Perhaps Cheney lacks confidence in the integrety of the checking process, and decided to give his secrets direct to the Times and eliminate the middle rat.

Posted by: Walter E. Wallis on June 24, 2007 at 2:30 PM | PERMALINK

Kevin, of course Cheney is not covered by the executive order. Who the order covers is determined by the Original Intent of the order. Since Bush is the President of the United States and he was the one who issued the order, he has the final say on what the original intent of the order is. And since Bush says Cheney is not covered by the executive order, Cheney isn't covered. Quite simple really when you think about it.

Link

"White House spokeswoman Dana Perino said... Cheney is not subject to the executive order, because the president gets to decide whether or not he should be treated separately, and he's decided that he should.""

Posted by: Al on June 24, 2007 at 2:31 PM | PERMALINK

Thank you, Kevin, for braving the Sunday Morning news shows. Now that I abstain from them, my shits have returned to normal. I hope your constitution is stronger than mine.

Posted by: absent observer on June 24, 2007 at 2:31 PM | PERMALINK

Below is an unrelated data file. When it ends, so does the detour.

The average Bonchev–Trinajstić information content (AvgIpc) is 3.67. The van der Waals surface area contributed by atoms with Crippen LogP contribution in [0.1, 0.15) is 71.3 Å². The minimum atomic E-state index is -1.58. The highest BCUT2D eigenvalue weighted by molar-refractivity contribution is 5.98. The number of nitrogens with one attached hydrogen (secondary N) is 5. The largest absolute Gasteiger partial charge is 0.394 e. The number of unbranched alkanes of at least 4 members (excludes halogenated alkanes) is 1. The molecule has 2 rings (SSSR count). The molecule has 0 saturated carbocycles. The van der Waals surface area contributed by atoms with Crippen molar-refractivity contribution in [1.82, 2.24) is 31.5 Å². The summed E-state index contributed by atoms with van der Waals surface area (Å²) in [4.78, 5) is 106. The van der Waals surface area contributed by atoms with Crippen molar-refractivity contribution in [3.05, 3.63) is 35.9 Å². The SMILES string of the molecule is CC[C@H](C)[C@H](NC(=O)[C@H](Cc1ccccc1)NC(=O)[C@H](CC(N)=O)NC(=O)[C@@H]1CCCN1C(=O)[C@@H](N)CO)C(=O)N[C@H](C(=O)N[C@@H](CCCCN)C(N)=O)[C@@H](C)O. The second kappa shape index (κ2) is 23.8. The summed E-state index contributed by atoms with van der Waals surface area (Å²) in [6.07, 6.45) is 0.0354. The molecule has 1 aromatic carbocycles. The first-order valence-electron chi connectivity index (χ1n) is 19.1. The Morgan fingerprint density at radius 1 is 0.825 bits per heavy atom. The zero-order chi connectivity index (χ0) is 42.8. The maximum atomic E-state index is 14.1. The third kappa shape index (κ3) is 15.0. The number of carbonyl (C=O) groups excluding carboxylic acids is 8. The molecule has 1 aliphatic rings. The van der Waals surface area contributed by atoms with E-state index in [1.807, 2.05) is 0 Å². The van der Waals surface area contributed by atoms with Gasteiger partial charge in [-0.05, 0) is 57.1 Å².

kevin used the best word to describe cheney: pathological. the argument that the vp's office is a branch unto itself accountable to no one is beyond absurd.

speaking of absurd, whatever happened to american hawk?

Posted by: mudwall jackson on June 24, 2007 at 2:32 PM | PERMALINK

Now that the "Summer of the Missing White Woman" has hit the airwaves again I am sure we can forego plenty of talk of failed war and a criminal executive branch.

Posted by: opie on June 24, 2007 at 3:04 PM | PERMALINK

The Plame thing fell flat, and so did the Great Fired Attorney flap. This will, too. Despite having Democratic leaders in Washington dedicated full-time to endless hearings and investigations of the Bush administration, and bloggers with an Ahab-like obsession to bring down the Great White House, most Americans apparently feel that maybe we have other things to think about right now.